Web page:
The celebrity appeal at the 2017 Microsoft CEO Summit has been decidedly ramped up with the news that Canadian Prime Minister Justin Trudeau will be in attendance next week. Whether anyone outside the annual event learns what he had to say is always the question with the secretive gathering.
Trudeau announced that he would take part in the event, which runs Tuesday through Thursday in Redmond, Wash., with the goal of promoting the Cascadia Innovation Corridor, encouraging investment in the Canadian technology sector, and drawing global talent to Canada, according to his news release.
He will also showcase his Innovation and Skills Plan and “demonstrate how Canada is making it easier for Canadian entrepreneurs and innovators to turn their ideas into thriving businesses.”
Microsoft established the CEO Summit in 1997 to give corporate CEOs a forum in which they can learn about and debate issues around business, technology and economic trends. According to the tech giant, more than 140 CEOs and leaders from leading companies and organizations representing more than 35 countries will attend.
Topics of discussion this year, according to Microsoft’s sheet of fast facts, will include:
- Trust in Technology: “The debate over trust in information technology has rapidly moved from the back office to the front page, with far-reaching implications. Concerns over encryption; hacking of emails, by foreign governments and others; tensions between governments and international disputes involving the movement of data across borders; and growing regulatory demands relating to privacy protection, are all part of a complex web of issues.”
- The Race to Space: “The space missions of the 20th century captured the world’s imagination and served as a development crucible for revolutionary new technologies. Today private citizens are investing their own money and harnessing the power of visionary thinking to achieve extraordinary progress in the endeavor to explore and understand space.”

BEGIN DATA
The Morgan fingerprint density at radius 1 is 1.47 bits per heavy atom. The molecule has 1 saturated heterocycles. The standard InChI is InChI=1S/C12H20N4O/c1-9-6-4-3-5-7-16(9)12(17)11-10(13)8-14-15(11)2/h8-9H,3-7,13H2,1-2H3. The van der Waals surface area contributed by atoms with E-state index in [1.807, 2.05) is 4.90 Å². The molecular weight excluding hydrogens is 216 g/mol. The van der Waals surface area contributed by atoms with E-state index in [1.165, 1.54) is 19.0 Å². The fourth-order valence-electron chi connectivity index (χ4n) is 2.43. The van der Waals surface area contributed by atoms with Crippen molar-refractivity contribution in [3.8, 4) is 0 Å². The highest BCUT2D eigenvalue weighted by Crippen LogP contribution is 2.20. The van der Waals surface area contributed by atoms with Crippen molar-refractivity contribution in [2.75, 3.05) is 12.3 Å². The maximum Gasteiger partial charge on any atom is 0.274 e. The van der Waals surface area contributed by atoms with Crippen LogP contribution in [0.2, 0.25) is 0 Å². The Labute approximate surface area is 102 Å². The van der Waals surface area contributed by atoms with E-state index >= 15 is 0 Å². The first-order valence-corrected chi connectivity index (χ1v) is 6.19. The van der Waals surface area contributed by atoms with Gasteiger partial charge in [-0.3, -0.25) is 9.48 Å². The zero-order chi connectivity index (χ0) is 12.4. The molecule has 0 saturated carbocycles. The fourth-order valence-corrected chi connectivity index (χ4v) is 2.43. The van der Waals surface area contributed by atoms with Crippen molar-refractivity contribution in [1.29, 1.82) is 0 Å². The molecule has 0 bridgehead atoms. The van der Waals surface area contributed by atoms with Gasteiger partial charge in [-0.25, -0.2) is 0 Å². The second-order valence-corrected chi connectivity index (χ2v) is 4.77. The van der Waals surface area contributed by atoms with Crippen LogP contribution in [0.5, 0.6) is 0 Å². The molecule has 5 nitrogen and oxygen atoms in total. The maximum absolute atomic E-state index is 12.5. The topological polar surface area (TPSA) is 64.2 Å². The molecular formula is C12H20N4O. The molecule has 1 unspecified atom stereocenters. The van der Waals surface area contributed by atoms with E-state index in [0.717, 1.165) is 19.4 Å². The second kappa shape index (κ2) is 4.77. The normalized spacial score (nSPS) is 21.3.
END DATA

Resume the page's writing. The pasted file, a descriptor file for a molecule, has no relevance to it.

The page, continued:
Microsoft co-founder Bill Gates started the event in 1997. GeekWire’s report on last year’s Summit said the secrecy around what is actually discussed inside stems from the desire to “foster private and informal interactions between leaders who are constantly in the public eye.”
The charismatic Trudeau knows a thing or two about being adored by that “public eye.” Whether anyone in the Seattle area gets a glimpse of him next week remains to be seen, and there is certainly great interest in the region’s tech and businesses communities in regard to the evolving discussion around the Cascadia Innovation Corridor.
“Canada’s greatest strength is its skilled, hard-working, creative, and diverse workforce,” Trudeau said in the news release. “Canada is recognized as a world leader in research and development in many areas like artificial intelligence, quantum computing, and 3D programming. Our government will continue to help Canadian businesses grow and create good, well-paying middle class jobs in today’s high-tech economy.”